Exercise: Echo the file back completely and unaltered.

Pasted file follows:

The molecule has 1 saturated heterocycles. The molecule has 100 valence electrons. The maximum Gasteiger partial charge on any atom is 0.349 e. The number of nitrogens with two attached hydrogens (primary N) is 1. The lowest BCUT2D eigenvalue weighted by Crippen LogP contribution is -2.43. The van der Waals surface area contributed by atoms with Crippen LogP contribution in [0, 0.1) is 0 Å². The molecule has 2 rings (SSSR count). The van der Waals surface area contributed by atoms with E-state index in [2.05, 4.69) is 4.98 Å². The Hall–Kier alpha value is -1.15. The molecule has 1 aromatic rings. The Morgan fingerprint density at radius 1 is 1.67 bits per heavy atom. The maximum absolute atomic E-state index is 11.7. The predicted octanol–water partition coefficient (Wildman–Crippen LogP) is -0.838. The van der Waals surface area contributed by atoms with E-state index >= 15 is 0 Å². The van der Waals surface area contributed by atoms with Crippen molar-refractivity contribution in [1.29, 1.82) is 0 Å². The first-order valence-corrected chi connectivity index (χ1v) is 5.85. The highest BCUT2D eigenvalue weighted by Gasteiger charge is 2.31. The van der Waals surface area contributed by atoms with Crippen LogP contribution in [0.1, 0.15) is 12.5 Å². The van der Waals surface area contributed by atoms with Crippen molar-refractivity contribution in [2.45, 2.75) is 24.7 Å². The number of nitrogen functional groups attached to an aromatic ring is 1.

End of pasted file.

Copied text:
The molecule has 1 saturated heterocycles. The molecule has 100 valence electrons. The maximum Gasteiger partial charge on any atom is 0.349 e. The number of nitrogens with two attached hydrogens (primary N) is 1. The lowest BCUT2D eigenvalue weighted by Crippen LogP contribution is -2.43. The van der Waals surface area contributed by atoms with Crippen LogP contribution in [0, 0.1) is 0 Å². The molecule has 2 rings (SSSR count). The van der Waals surface area contributed by atoms with E-state index in [2.05, 4.69) is 4.98 Å². The Hall–Kier alpha value is -1.15. The molecule has 1 aromatic rings. The Morgan fingerprint density at radius 1 is 1.67 bits per heavy atom. The maximum absolute atomic E-state index is 11.7. The predicted octanol–water partition coefficient (Wildman–Crippen LogP) is -0.838. The van der Waals surface area contributed by atoms with E-state index >= 15 is 0 Å². The van der Waals surface area contributed by atoms with Crippen molar-refractivity contribution in [1.29, 1.82) is 0 Å². The first-order valence-corrected chi connectivity index (χ1v) is 5.85. The highest BCUT2D eigenvalue weighted by Gasteiger charge is 2.31. The van der Waals surface area contributed by atoms with Crippen LogP contribution in [0.1, 0.15) is 12.5 Å². The van der Waals surface area contributed by atoms with Crippen molar-refractivity contribution in [2.45, 2.75) is 24.7 Å². The number of nitrogen functional groups attached to an aromatic ring is 1.